pi network stage of a transmitter. In many cases, the antenna represents
a high-impedance load - and feeding it from the low-impedance output
of the transmitter makes for a big waste of precious power.
This problem is neatly sidestepped with the "Novice 90" antenna,
which is designed to be end-fed with a low-impedance line. Thus,
the antenna is very simple to erect and, even more important, you
can adjust resonant length right in the operating room. The adjustment
is easily made using a 10-cent flashlight bulb which shows you the
point of maximum antenna current.
This current is the power
being soaked up by the antenna. Construction
The "heart" of the antenna is a simple tuner, consisting of a TRF-type
single-gang tuning capacitor (C1) and coil L1. These parts are mounted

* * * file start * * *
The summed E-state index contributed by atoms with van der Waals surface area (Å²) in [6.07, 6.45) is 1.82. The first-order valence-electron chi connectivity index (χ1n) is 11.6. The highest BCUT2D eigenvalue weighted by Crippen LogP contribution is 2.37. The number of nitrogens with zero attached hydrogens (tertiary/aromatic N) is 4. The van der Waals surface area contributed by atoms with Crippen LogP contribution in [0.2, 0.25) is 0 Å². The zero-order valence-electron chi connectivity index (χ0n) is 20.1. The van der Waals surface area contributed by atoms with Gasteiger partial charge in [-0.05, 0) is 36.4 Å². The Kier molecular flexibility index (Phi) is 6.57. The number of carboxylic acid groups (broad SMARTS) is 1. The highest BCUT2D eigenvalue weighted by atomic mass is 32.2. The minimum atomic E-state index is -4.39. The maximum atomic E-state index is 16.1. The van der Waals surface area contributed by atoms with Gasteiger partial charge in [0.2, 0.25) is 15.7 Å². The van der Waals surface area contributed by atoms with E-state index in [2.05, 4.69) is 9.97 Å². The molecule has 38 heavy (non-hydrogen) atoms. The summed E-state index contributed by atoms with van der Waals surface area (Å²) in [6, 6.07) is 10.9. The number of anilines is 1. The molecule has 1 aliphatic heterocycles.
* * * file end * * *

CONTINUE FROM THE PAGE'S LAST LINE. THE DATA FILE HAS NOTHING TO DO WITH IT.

on a convenient board as shown in the diagram. Stand-off insulators
support the coil and the antenna terminal.
C1 and the Fahnestock clip for the ground connection are mounted
directly on the board. The RCA phono input jack J1 (a regular coax
connector could be used instead) is mounted on a small metal angle
bracket screwed to the board. Jack J1 connects to the coaxial cable
jumper which runs to your transmitter output terminal.
coil for the antenna tuner consists of six turns of No. 14 wire
approximately 2" in diameter. Turns are spaced approximately 1/8"
apart. Wind the coil yourself or cut some turns from a piece of
B & W 2"-diameter No. 14 wire coil stock (Type 3900).
The antenna itself is a 90' "L"-shaped length of wire. How much
is horizontal and how much is vertical is not particularly important:
for example, 30' up to 60' out is ideal. However, other combinations,
such as 40' up and 50' out, will work as well.
results, keep the ground lead under 10' in length, the shorter the
better. If it must be longer, subtract the length of the ground
lead over 10' from the antenna length in feet. For example, if the
ground lead is 14', make the antenna 86' instead of 90'.
You can build an efficient ground as shown in the diagram. Use